The regulation of ion channel activity by specific lipid molecules is widely recognized as an integral component of electrical signalling in cells1,2. In particular, phosphatidylinositol 4,5-bisphosphate (PIP2), a minor yet dynamic phospholipid component of cell membranes, is known to regulate many different ion channels2,3,4,5,6,7,8. PIP2 is the primary agonist for classical inward rectifier (Kir2) channels, through which this lipid can regulate a cell’s resting membrane potential2,7,8,9. However, the molecular mechanism by which PIP2 exerts its action is unknown. Here we present the X-ray crystal structure of a Kir2.2 channel in complex with a short-chain (dioctanoyl) derivative of PIP2. We found that PIP2 binds at an interface between the transmembrane domain (TMD) and the cytoplasmic domain (CTD). The PIP2-binding site consists of a conserved non-specific phospholipid-binding region in the TMD and a specific phosphatidylinositol-binding region in the CTD. On PIP2 binding, a flexible expansion linker contracts to a compact helical structure, the CTD translates 6 Å and becomes tethered to the TMD and the inner helix gate begins to open. In contrast, the small anionic lipid dioctanoyl glycerol pyrophosphatidic acid (PPA) also binds to the non-specific TMD region, but not to the specific phosphatidylinositol region, and thus fails to engage the CTD or open the channel. Our results show how PIP2 can control the resting membrane potential through a specific ion-channel-receptor–ligand interaction that brings about a large conformational change, analogous to neurotransmitter activation of ion channels at synapses.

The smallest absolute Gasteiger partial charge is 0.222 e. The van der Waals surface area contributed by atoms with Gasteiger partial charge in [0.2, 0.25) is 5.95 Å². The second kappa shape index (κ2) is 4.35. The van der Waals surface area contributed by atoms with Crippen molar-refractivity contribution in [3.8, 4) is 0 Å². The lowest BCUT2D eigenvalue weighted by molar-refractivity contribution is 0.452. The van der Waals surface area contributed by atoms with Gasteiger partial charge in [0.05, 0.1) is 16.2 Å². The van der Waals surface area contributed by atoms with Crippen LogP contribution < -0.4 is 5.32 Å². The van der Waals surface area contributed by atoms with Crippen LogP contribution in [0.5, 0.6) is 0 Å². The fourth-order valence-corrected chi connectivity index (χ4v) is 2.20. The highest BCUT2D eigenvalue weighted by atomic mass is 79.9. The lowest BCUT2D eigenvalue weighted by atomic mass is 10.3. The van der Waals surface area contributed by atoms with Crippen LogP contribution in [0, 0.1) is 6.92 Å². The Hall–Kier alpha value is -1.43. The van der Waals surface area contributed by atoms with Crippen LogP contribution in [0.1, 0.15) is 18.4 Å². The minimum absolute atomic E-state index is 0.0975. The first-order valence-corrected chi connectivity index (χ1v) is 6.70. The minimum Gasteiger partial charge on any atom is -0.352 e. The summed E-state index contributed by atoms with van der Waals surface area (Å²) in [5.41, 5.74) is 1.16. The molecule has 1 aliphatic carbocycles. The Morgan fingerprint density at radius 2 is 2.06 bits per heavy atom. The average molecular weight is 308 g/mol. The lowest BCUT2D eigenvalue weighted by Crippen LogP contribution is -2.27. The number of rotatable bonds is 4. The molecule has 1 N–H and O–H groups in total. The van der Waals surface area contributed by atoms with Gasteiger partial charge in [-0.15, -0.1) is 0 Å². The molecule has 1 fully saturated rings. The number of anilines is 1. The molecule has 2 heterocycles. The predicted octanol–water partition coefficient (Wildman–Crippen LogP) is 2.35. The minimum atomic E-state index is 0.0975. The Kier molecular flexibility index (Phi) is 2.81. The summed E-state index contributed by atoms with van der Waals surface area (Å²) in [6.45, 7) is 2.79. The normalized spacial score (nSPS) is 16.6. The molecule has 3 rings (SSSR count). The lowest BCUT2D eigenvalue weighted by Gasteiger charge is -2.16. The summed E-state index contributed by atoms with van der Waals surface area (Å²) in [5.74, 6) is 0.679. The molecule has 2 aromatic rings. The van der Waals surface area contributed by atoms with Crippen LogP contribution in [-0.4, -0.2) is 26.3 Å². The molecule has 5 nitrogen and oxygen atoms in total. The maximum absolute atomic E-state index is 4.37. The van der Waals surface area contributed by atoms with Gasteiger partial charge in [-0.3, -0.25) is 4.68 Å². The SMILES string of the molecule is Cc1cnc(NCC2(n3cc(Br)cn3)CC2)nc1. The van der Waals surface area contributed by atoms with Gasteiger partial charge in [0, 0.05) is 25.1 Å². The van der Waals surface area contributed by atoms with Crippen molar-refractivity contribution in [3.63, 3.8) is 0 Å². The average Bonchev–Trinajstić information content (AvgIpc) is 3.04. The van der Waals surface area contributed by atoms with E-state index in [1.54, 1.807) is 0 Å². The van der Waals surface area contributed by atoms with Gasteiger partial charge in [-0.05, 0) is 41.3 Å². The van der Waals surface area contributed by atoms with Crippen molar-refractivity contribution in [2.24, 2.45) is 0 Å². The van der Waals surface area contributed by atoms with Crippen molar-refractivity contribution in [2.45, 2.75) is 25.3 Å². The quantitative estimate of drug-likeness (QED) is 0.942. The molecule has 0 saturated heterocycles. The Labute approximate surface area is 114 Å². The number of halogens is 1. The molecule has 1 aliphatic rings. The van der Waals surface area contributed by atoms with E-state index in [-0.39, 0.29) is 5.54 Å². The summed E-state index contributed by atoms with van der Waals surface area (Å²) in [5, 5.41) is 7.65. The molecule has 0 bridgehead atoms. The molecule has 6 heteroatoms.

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Protein Data Bank
Atomic coordinates and structure factors for the reported crystal structures have been deposited into the Protein Data Bank under accession codes 3SPI (wild-type PIP2), 3SPC (wild-type PPA), 3SPH (PIP2(I223L)), 3SPJ (apo(I223L)) and 3SPG (PIP2(R186A)).
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We thank staff members at NSLS X29 and X25, Brookhaven National Laboratory for beamline assistance, members of the Gadsby laboratory (Rockefeller University) for help in Xenopus oocyte preparation, R. Molday (University of British Columbia) for providing the anti-1D4 tag cell line and members of the MacKinnon laboratory for helpful suggestions. R.M. is an investigator in the Howard Hughes Medical Institute.
The authors declare no competing financial interests.
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Hansen, S., Tao, X. & MacKinnon, R. Structural basis of PIP2 activation of the classical inward rectifier K+ channel Kir2.2. Nature 477, 495–498 (2011). https://doi.org/10.1038/nature10370
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